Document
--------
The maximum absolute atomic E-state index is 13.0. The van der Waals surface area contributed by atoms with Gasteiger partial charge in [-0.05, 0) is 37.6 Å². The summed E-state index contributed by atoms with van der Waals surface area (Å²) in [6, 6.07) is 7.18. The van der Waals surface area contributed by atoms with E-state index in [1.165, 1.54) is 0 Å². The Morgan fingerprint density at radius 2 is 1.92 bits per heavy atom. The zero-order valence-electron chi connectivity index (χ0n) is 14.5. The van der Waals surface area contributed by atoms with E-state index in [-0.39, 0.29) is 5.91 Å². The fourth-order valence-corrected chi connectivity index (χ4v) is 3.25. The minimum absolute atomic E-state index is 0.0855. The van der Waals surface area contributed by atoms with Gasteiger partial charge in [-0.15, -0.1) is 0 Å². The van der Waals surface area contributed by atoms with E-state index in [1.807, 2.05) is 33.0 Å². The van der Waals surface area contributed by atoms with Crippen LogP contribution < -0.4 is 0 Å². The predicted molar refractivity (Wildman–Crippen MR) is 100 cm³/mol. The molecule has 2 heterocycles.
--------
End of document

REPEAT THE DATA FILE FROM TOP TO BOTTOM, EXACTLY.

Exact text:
The maximum absolute atomic E-state index is 13.0. The van der Waals surface area contributed by atoms with Gasteiger partial charge in [-0.05, 0) is 37.6 Å². The summed E-state index contributed by atoms with van der Waals surface area (Å²) in [6, 6.07) is 7.18. The van der Waals surface area contributed by atoms with E-state index in [1.165, 1.54) is 0 Å². The Morgan fingerprint density at radius 2 is 1.92 bits per heavy atom. The zero-order valence-electron chi connectivity index (χ0n) is 14.5. The van der Waals surface area contributed by atoms with E-state index in [-0.39, 0.29) is 5.91 Å². The fourth-order valence-corrected chi connectivity index (χ4v) is 3.25. The minimum absolute atomic E-state index is 0.0855. The van der Waals surface area contributed by atoms with Gasteiger partial charge in [-0.15, -0.1) is 0 Å². The van der Waals surface area contributed by atoms with E-state index in [1.807, 2.05) is 33.0 Å². The van der Waals surface area contributed by atoms with Crippen LogP contribution < -0.4 is 0 Å². The predicted molar refractivity (Wildman–Crippen MR) is 100 cm³/mol. The molecule has 2 heterocycles.